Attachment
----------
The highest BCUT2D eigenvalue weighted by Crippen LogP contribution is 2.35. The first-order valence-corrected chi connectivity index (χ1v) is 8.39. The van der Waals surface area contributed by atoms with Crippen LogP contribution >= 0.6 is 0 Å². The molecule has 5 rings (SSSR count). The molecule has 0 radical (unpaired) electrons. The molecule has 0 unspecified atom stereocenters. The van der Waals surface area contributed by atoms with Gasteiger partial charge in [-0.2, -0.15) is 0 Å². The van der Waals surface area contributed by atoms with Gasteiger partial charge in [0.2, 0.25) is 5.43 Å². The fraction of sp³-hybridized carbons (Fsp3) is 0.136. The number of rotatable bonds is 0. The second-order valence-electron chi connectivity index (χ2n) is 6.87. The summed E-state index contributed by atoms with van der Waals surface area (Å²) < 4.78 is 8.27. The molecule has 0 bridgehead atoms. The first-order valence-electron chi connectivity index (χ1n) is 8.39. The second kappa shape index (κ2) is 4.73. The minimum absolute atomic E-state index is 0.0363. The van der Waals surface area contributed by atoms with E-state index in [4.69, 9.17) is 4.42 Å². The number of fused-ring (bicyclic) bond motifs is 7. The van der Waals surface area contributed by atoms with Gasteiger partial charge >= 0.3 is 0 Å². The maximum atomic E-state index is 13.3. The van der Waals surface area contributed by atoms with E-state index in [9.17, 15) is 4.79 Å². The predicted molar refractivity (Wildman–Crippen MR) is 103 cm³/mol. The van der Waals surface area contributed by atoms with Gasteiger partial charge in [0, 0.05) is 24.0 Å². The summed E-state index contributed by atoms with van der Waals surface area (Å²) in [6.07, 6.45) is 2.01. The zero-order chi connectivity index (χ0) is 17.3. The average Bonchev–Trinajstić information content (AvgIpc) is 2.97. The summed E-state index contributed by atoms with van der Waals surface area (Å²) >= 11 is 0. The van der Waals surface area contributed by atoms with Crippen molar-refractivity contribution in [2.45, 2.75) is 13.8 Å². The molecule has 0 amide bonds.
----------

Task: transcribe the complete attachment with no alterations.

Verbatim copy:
The highest BCUT2D eigenvalue weighted by Crippen LogP contribution is 2.35. The first-order valence-corrected chi connectivity index (χ1v) is 8.39. The van der Waals surface area contributed by atoms with Crippen LogP contribution >= 0.6 is 0 Å². The molecule has 5 rings (SSSR count). The molecule has 0 radical (unpaired) electrons. The molecule has 0 unspecified atom stereocenters. The van der Waals surface area contributed by atoms with Gasteiger partial charge in [-0.2, -0.15) is 0 Å². The van der Waals surface area contributed by atoms with Gasteiger partial charge in [0.2, 0.25) is 5.43 Å². The fraction of sp³-hybridized carbons (Fsp3) is 0.136. The number of rotatable bonds is 0. The second-order valence-electron chi connectivity index (χ2n) is 6.87. The summed E-state index contributed by atoms with van der Waals surface area (Å²) < 4.78 is 8.27. The molecule has 0 bridgehead atoms. The first-order valence-electron chi connectivity index (χ1n) is 8.39. The second kappa shape index (κ2) is 4.73. The minimum absolute atomic E-state index is 0.0363. The van der Waals surface area contributed by atoms with E-state index in [4.69, 9.17) is 4.42 Å². The number of fused-ring (bicyclic) bond motifs is 7. The van der Waals surface area contributed by atoms with Gasteiger partial charge >= 0.3 is 0 Å². The maximum atomic E-state index is 13.3. The van der Waals surface area contributed by atoms with E-state index in [9.17, 15) is 4.79 Å². The predicted molar refractivity (Wildman–Crippen MR) is 103 cm³/mol. The van der Waals surface area contributed by atoms with Gasteiger partial charge in [0, 0.05) is 24.0 Å². The summed E-state index contributed by atoms with van der Waals surface area (Å²) in [6.07, 6.45) is 2.01. The zero-order chi connectivity index (χ0) is 17.3. The average Bonchev–Trinajstić information content (AvgIpc) is 2.97. The summed E-state index contributed by atoms with van der Waals surface area (Å²) >= 11 is 0. The van der Waals surface area contributed by atoms with Crippen molar-refractivity contribution in [2.45, 2.75) is 13.8 Å². The molecule has 0 amide bonds.